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Collin Moshman

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You should have a higher ROI in softer tournies like freeroll and micro-stakes than higher stakes games.

But OP's idea I believe is specifically that it's easier to cash in higher stakes games which is different than having a higher ROI. I.e. It could be possible that there are games where cashing is easier but having a good ROI is harder.

I think it's an interesting idea to think about, but will usually not be the case for freerolls vs higher buyins. The reason is because you have the option of playing tight early and making sure to get it in with high equity in large pots to build up a stack. Staying patient and playing tight-aggressive can pay off nicely in very loose games.
 
AmidamaruRu

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Tournaments up to 10 are not much different from freerolls. But tournaments over 50 will already be more difficult and so on
 
Branimir84

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I wouldn't call that a myth, but rather true enough.
 
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fegyo

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Tournaments up to 10 are not much different from freerolls. But tournaments over 50 will already be more difficult and so on


It's not true. 10 bucks MTT is much more closer to 100 bucks MTT than to freeroll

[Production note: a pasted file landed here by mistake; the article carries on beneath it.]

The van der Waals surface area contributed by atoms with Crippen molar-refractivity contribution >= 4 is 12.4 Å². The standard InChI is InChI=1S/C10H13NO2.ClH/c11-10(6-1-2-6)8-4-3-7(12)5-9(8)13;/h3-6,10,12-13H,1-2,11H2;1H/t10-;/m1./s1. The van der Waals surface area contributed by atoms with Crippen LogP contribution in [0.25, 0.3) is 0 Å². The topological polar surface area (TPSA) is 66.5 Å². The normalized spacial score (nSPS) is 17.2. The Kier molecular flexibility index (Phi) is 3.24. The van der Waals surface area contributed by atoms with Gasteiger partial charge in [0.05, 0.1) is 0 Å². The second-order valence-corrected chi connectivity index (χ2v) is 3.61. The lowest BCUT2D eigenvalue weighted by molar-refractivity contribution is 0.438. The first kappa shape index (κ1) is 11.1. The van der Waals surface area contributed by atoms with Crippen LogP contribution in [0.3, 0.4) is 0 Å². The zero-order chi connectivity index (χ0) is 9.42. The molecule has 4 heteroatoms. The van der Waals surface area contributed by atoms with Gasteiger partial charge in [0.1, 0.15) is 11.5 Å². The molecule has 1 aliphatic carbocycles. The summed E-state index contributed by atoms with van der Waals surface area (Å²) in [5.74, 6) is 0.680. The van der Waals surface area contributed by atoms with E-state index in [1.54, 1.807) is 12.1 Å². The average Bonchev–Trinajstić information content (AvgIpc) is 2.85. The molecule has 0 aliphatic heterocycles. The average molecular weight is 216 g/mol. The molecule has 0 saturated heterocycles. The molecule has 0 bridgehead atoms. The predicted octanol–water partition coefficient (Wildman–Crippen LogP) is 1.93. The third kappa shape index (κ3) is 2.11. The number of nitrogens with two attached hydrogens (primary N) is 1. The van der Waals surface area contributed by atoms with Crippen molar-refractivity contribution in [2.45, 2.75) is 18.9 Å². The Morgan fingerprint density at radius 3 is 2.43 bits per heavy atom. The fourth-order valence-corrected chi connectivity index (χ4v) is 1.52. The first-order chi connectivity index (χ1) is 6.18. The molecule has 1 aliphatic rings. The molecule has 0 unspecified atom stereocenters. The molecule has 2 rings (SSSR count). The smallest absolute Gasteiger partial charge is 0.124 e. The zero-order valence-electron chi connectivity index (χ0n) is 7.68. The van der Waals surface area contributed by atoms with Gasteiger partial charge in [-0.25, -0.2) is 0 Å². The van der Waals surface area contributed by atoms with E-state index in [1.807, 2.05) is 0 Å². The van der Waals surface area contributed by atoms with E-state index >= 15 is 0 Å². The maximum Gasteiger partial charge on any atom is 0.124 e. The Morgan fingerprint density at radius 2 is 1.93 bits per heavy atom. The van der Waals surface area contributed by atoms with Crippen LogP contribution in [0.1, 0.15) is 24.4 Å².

7CardKillR

7CardKillR

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Think of average buy ins. players who have large ave buy ins are seldom going to be seen playing below that realm say mid stakes. you will very rarely see this guy down in the micro stakes and only now and again at the highest of the low stakes. what im getting at is if you are swamping the $1.00 games you can probably do ok in the upper realms of that level say $4.50 or $5.00 because you are playing largely vs the same players. You may see a true Low stakes player in there but not so often.
You will almost never see a true poker pro playing less than $55 and certainly not below $22 unless they are just playing on a lark. these guys you see playing many thousands of tourneys per year at micro stakes are usually just bored grinders to whom 5K a year is good money. and they are normally 6-9 bullet blasters who Auto late reg and bully people off of their spots. these types die off once the limpers go away for the most part or once they try to stab at a higher level. Take a good look at their scopes and you will see they tried. "they tried and failed?" " they tried and died."